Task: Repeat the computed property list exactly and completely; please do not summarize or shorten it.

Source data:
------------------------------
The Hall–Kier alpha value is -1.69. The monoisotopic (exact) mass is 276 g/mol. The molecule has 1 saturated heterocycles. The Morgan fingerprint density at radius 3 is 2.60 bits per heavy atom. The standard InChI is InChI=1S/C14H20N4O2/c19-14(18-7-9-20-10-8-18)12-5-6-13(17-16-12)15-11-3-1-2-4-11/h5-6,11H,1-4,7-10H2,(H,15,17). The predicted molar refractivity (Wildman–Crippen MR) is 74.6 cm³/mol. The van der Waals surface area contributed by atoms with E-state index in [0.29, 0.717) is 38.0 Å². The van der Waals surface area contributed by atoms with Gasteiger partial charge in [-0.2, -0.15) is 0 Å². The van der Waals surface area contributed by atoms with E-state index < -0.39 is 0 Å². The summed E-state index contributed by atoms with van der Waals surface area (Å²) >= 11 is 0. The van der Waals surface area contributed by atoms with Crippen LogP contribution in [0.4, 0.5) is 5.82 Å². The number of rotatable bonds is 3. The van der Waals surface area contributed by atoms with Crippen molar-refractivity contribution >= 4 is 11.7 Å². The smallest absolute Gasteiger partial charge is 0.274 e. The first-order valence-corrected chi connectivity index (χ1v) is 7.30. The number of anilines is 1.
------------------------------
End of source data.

The Hall–Kier alpha value is -1.69. The monoisotopic (exact) mass is 276 g/mol. The molecule has 1 saturated heterocycles. The Morgan fingerprint density at radius 3 is 2.60 bits per heavy atom. The standard InChI is InChI=1S/C14H20N4O2/c19-14(18-7-9-20-10-8-18)12-5-6-13(17-16-12)15-11-3-1-2-4-11/h5-6,11H,1-4,7-10H2,(H,15,17). The predicted molar refractivity (Wildman–Crippen MR) is 74.6 cm³/mol. The van der Waals surface area contributed by atoms with E-state index in [0.29, 0.717) is 38.0 Å². The van der Waals surface area contributed by atoms with Gasteiger partial charge in [-0.2, -0.15) is 0 Å². The van der Waals surface area contributed by atoms with E-state index < -0.39 is 0 Å². The summed E-state index contributed by atoms with van der Waals surface area (Å²) >= 11 is 0. The van der Waals surface area contributed by atoms with Crippen LogP contribution in [0.4, 0.5) is 5.82 Å². The number of rotatable bonds is 3. The van der Waals surface area contributed by atoms with Crippen molar-refractivity contribution >= 4 is 11.7 Å². The smallest absolute Gasteiger partial charge is 0.274 e. The first-order valence-corrected chi connectivity index (χ1v) is 7.30. The number of anilines is 1.